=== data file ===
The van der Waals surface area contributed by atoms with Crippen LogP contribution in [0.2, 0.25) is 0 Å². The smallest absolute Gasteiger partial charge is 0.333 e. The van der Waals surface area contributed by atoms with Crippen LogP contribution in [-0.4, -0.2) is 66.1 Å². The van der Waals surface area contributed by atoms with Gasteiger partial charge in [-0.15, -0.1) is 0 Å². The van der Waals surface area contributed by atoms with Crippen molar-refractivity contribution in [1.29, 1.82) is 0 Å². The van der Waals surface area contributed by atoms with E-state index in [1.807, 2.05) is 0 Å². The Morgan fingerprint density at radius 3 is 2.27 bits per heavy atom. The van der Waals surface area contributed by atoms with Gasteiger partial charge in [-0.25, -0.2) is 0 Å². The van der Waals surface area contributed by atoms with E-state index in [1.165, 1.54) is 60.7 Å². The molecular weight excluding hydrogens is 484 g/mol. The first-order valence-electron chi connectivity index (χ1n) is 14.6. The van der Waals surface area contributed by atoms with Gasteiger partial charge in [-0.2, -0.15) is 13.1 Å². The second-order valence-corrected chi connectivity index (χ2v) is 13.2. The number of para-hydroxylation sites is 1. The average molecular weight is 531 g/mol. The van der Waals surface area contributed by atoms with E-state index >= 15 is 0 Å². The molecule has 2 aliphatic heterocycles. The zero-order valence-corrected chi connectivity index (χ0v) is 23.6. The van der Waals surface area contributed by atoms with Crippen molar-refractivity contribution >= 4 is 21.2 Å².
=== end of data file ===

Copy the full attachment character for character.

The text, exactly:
The van der Waals surface area contributed by atoms with Crippen LogP contribution in [0.2, 0.25) is 0 Å². The smallest absolute Gasteiger partial charge is 0.333 e. The van der Waals surface area contributed by atoms with Crippen LogP contribution in [-0.4, -0.2) is 66.1 Å². The van der Waals surface area contributed by atoms with Gasteiger partial charge in [-0.15, -0.1) is 0 Å². The van der Waals surface area contributed by atoms with Crippen molar-refractivity contribution in [1.29, 1.82) is 0 Å². The van der Waals surface area contributed by atoms with E-state index in [1.807, 2.05) is 0 Å². The Morgan fingerprint density at radius 3 is 2.27 bits per heavy atom. The van der Waals surface area contributed by atoms with Gasteiger partial charge in [-0.25, -0.2) is 0 Å². The van der Waals surface area contributed by atoms with E-state index in [1.165, 1.54) is 60.7 Å². The molecular weight excluding hydrogens is 484 g/mol. The first-order valence-electron chi connectivity index (χ1n) is 14.6. The van der Waals surface area contributed by atoms with Gasteiger partial charge in [-0.2, -0.15) is 13.1 Å². The second-order valence-corrected chi connectivity index (χ2v) is 13.2. The number of para-hydroxylation sites is 1. The average molecular weight is 531 g/mol. The van der Waals surface area contributed by atoms with E-state index >= 15 is 0 Å². The molecule has 2 aliphatic heterocycles. The zero-order valence-corrected chi connectivity index (χ0v) is 23.6. The van der Waals surface area contributed by atoms with Crippen molar-refractivity contribution >= 4 is 21.2 Å².